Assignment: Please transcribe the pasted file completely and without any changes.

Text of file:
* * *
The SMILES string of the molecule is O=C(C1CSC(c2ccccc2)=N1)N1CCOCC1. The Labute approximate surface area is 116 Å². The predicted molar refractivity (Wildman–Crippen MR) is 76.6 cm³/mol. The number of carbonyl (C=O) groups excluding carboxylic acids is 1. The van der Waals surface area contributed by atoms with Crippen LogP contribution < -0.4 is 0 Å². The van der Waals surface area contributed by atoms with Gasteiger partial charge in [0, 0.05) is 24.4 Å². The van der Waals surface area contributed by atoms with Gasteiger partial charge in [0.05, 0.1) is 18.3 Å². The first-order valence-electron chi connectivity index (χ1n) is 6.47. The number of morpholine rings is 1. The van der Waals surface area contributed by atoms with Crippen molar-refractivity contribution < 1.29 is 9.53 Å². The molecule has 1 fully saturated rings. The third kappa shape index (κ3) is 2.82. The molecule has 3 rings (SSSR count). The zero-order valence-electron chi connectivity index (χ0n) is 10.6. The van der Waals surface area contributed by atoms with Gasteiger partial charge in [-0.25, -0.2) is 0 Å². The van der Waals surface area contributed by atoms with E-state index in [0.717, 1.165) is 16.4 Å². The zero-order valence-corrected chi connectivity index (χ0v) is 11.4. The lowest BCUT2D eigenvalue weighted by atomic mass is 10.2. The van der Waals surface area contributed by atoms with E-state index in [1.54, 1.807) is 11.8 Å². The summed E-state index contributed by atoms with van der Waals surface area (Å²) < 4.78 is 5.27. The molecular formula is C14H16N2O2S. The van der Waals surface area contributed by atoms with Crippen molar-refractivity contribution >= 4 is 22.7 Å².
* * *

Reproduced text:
The SMILES string of the molecule is O=C(C1CSC(c2ccccc2)=N1)N1CCOCC1. The Labute approximate surface area is 116 Å². The predicted molar refractivity (Wildman–Crippen MR) is 76.6 cm³/mol. The number of carbonyl (C=O) groups excluding carboxylic acids is 1. The van der Waals surface area contributed by atoms with Crippen LogP contribution < -0.4 is 0 Å². The van der Waals surface area contributed by atoms with Gasteiger partial charge in [0, 0.05) is 24.4 Å². The van der Waals surface area contributed by atoms with Gasteiger partial charge in [0.05, 0.1) is 18.3 Å². The first-order valence-electron chi connectivity index (χ1n) is 6.47. The number of morpholine rings is 1. The van der Waals surface area contributed by atoms with Crippen molar-refractivity contribution < 1.29 is 9.53 Å². The molecule has 1 fully saturated rings. The third kappa shape index (κ3) is 2.82. The molecule has 3 rings (SSSR count). The zero-order valence-electron chi connectivity index (χ0n) is 10.6. The van der Waals surface area contributed by atoms with Gasteiger partial charge in [-0.25, -0.2) is 0 Å². The van der Waals surface area contributed by atoms with E-state index in [0.717, 1.165) is 16.4 Å². The zero-order valence-corrected chi connectivity index (χ0v) is 11.4. The lowest BCUT2D eigenvalue weighted by atomic mass is 10.2. The van der Waals surface area contributed by atoms with E-state index in [1.54, 1.807) is 11.8 Å². The summed E-state index contributed by atoms with van der Waals surface area (Å²) < 4.78 is 5.27. The molecular formula is C14H16N2O2S. The van der Waals surface area contributed by atoms with Crippen molar-refractivity contribution >= 4 is 22.7 Å².